Bus shel­ter

Marlborough Express - - COMMENT&OPINION -

As a pro­fes­sional builder (now re­tired) I have spent a big part of my work­ing life work­ing with ar­chi­tects and de­sign­ers. These peo­ple are al­ways in­structed by the client and al­though they add a bit of their own artis­tic flair the client al­ways has the fi­nal say.

Now, the def­i­ni­tion of ‘‘shel­ter’’ in the dic­tio­nary is ‘‘a place of refuge’’, ‘‘a place of pro­tec­tion from bad weather’’.

I took ad­van­tage of to­day’s bad weather (Sun­day) to visit the struc­ture. There were six poor souls hud­dled at one end and shak­ing with the cold. Whilst one end pro­vides a roof, it can hardly be de­scribed as a shel­ter. The glass sides are 300mm short of the ground and fall a long way short of the roof. Two very large open­ings, ap­prox. 1.5 me­tres each mean the struc­ture is not pro­vid­ing a rea­son­able amount of shel­ter. The wind is howl­ing through it, as one pas­sen­ger stated ‘‘it is prob­a­bly draugh­tier than no shel­ter’’.

A struc­ture with a large hole in the roof can hardly be termed a struc­ture when it al­lows the rain to fall on the seat­ing. Was the ar­chi­tect’s in­struc­tion to build a cul­tural icon or a bus shel­ter? Some­one must have ap­proved the de­sign of the folly prior to con­struc­tion, so to blame the ar­chi­tect is non­sense and un­fair to the ar­chi­tect. Who­ever signed this off should be ashamed. I would sug­gest that an acrylic dome to fit­ted, to cover the hole, which would visu­ally read the same but keep the rain out. Maybe this is in pro­duc­tion and yet to be fit­ted.

The Spring Creek round­about is an­other fi­asco that should not have hap­pened. Per­haps a lower speed limit and/or traf­fic lights would have saved huge ex­pense, frus­tra­tion and loss of in­come for those busi­nesses af­fected by it and would have pro­vided the same level of safety for traf­fic.

Our coun­cil are caus­ing them­selves a large de­gree of em­bar­rass­ment na­tion­ally, as both of these projects have been ridiculed on TV. But wait, its not over yet.

An agree­ment ap­pears to have been en­tered into be­tween the coun­cil and a waste con­trac­tor to build a py­rol­y­sis plant on Taylor Pass Road, only me­tres away from their flag­ship sub­di­vi­sion, to dis­pose of the thou­sands of (CCA) poi­son treated posts which are a byprod­uct of the wine in­dus­try. We, the un­sus­pect­ing pub­lic and ratepay­ers are going to have to pay hun­dreds of thou­sands of dol­lars to fund the said con­trac­tor to pro­vide a plant which, for our money will only con­vert the poi­sons into other forms which will be toxic air­borne emis­sions; tar, ash and char­coal. The poi­son, mainly ar­senic, is a chem­i­cal el­e­ment that can­not be changed in any way. The mul­ti­ple ovens used are diesel fired, so more pol­lu­tion.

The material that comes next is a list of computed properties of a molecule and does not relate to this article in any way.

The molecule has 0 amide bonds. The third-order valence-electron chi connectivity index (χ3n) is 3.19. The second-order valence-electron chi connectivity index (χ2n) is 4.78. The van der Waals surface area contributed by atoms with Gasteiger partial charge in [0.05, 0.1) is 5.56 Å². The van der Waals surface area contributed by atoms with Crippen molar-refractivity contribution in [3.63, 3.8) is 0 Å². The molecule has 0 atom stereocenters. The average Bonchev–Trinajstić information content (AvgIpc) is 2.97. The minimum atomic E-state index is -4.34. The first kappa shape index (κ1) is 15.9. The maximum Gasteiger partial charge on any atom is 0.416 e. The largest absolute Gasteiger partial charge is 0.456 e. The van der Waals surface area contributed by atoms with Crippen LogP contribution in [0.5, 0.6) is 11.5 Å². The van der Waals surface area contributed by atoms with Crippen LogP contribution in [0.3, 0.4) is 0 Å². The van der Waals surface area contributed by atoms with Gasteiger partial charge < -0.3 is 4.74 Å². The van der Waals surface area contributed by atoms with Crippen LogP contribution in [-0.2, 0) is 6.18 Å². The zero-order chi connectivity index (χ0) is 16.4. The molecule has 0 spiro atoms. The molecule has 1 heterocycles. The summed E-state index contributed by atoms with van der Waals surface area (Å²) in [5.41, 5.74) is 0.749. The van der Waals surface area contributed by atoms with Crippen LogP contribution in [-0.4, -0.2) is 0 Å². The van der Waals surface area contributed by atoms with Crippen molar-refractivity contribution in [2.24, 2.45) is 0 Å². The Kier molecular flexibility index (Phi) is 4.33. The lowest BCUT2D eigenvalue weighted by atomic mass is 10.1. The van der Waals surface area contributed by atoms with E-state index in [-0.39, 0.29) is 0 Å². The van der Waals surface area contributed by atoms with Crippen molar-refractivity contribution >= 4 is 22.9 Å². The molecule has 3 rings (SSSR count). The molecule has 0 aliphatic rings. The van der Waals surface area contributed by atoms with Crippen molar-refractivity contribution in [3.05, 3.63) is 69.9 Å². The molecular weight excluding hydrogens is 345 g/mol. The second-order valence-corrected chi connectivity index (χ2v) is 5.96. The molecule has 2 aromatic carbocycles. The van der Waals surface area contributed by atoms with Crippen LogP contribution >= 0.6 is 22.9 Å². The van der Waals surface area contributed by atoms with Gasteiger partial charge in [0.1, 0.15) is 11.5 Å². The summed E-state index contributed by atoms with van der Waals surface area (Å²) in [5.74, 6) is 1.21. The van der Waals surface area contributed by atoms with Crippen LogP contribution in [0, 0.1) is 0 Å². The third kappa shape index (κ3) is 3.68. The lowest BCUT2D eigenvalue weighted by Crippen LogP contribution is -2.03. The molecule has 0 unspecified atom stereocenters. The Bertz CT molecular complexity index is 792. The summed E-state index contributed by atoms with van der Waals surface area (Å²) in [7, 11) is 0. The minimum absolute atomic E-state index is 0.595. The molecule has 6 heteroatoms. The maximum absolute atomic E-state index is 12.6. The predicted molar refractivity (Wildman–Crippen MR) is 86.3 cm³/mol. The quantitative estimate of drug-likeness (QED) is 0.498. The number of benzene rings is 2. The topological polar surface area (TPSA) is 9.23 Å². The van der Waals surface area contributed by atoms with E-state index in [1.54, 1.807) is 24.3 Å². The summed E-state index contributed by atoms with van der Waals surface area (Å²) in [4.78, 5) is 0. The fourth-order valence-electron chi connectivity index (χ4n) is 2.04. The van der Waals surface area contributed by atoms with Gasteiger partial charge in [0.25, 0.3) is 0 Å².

Our won­der­ful Wither Hills Farm Park, moun­tain bike park and river/dam re­serves will be only a three-strand wire fence away from the chim­neys.

The coun­cil hope to sell the char­coal to off­set the out­lay, but don’t have a buyer, who in their right mind would buy it any­way. If it is burned, the toxic ash pro­duced would re­quire to be dis­posed of safely at con­sid­er­able ex­pense. The same ap­plies to the tar and ash. It would need to go to land­fill and would be more prone to leachate. I hope that this char­coal prod­uct does not be­come Marl­bor­ough’s sec­ond most fa­mous ex­port.

I re­ally don’t think that the coun­cil have done their home­work prop­erly on this and I hope that it doesn’t be­come an even big­ger em­bar­rass­ment in the me­dia, which it surely will.

Alan Hall

Chair, Blen­heim Res­i­dents and Ratepay­ers As­so­ci­a­tion do when we see an­other de­fense­less an­i­mal be­ing abused at lakes. I’m re­fer­ring to fish.

Vic­to­ria Braith­waite, pro­fes­sor of Fish­eries and Bi­ol­ogy at Penn State Univer­sity, says the ev­i­dence that fish feel pain is as good as any that we have for birds and mam­mals. And Pro­fes­sor Bill Runci­man from Ade­laide Univer­sity says, ‘‘Fish con­sti­tute the great­est source of con­fused think­ing and in­con­sis­tency on earth at the mo­ment with re­spect to pain. Isn’t it time we all opened our eyes to the cru­elty of fish­ing?

Jenny Mox­ham

Mon­bulk, Vic­to­ria that is now the sports field etc. The cor­rect name for this area which in­cludes the sports field, courts, pav­il­ion and the re­lo­cated names of the fallen plus the sign on top of the two small pil­lars etc. is The War Me­mo­rial Park as the re­lo­cated sign reads.

This sign used to be on two large pil­lars close to the main road and was erected ear­lier in mem­ory of the fallen around the time the RSA build­ing was placed down at the far end. It never was called the Do­main. Since the early 1950’s, when it was formed, it has been the War Me­mo­rial Park. I sus­pect that some of the use of in­cor­rect place names arises from lack of knowl­edge or lack of re­search from the re­porters and/or from in­cor­rect in­for­ma­tion given to them. Even some of the staff of the Marl­bor­ough Dis­trict Coun­cil are re­port­ing it wrong. Let peo­ple take note and make an ef­fort to get cor­rect re­port­ing in the fu­ture.

Ed­ward Berry

Waikawa

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